7 out of 10
Written by Joe Keatinge.
Art by Nick Barber; colors by Simon Gough.
SS: It’s a shame that Ringside isn’t blowing up the scene. I’ve been pulling for this series since it was announced, but since then it’s struggled to find its stride, to apply a method of storytelling that fits both the characters and its subject matter. The gears have been ably set in place, and yet they still can’t turn without grinding.
There isn’t anything particularly wrong about Ringside. It has a classically loveable, down-on-your-luck protagonist, a supporting cast that would fit within any decent indie film, and its background and setting is vivid enough to be believable. And yet, perhaps that’s the problem. Maybe Ringside just took the Image formula and transposed it into the world of wrestling without adding enough structural charisma to bolster its own story.
The plot in issue #3 continues to plod along, but we’re no closer to being swept away by the narrative. The tale of a has-been is always a solid storytelling device, but I’m finding the supporting characters much more interesting than the story of Danny K.’s middle-aged redemption. I’ve seen plenty of movies that concerned themselves with that “one last mission”, and that’s not a strong enough scenario to hold this series together. This is especially true when we’re getting glimpses of a much more compelling secondary plot involving a young star flirting with complacency and a growing comfort with mediocrity.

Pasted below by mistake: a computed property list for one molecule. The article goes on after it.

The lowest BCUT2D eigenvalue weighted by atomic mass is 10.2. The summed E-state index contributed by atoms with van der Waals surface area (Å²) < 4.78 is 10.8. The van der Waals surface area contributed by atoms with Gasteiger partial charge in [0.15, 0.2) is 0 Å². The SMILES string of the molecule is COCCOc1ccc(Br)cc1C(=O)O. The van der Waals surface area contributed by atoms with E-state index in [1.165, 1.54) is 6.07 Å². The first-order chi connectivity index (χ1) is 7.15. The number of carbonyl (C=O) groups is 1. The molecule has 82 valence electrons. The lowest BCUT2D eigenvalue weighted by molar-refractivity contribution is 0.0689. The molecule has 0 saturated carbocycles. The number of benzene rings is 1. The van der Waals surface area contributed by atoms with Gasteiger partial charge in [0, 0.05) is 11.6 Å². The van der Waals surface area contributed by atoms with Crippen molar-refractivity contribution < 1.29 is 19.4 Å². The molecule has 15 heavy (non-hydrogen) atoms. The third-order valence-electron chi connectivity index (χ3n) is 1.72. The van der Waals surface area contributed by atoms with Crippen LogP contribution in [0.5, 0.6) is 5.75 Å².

Comics about real life drama are plentiful. It’s not enough anymore to tell a story about a midlife crisis and expect the audience to love it. We need more than off-hand comments about low bank accounts, professional dissatisfaction, and non-linear relationships. We need to be able to consider a living world and the characters within them unfettered by artifice.
I feel like this review is tinged with more harsh criticism than anything else, but it’s important to clarify that I’m not offended, angry, or disdainful toward Ringside. I think the general frustration is simply the result of my own high expectations not being met. This series could be a real contender, but instead, Ringside seems to be an exercise in recognizable tropes rather than the true innovation I’m still hoping it will be.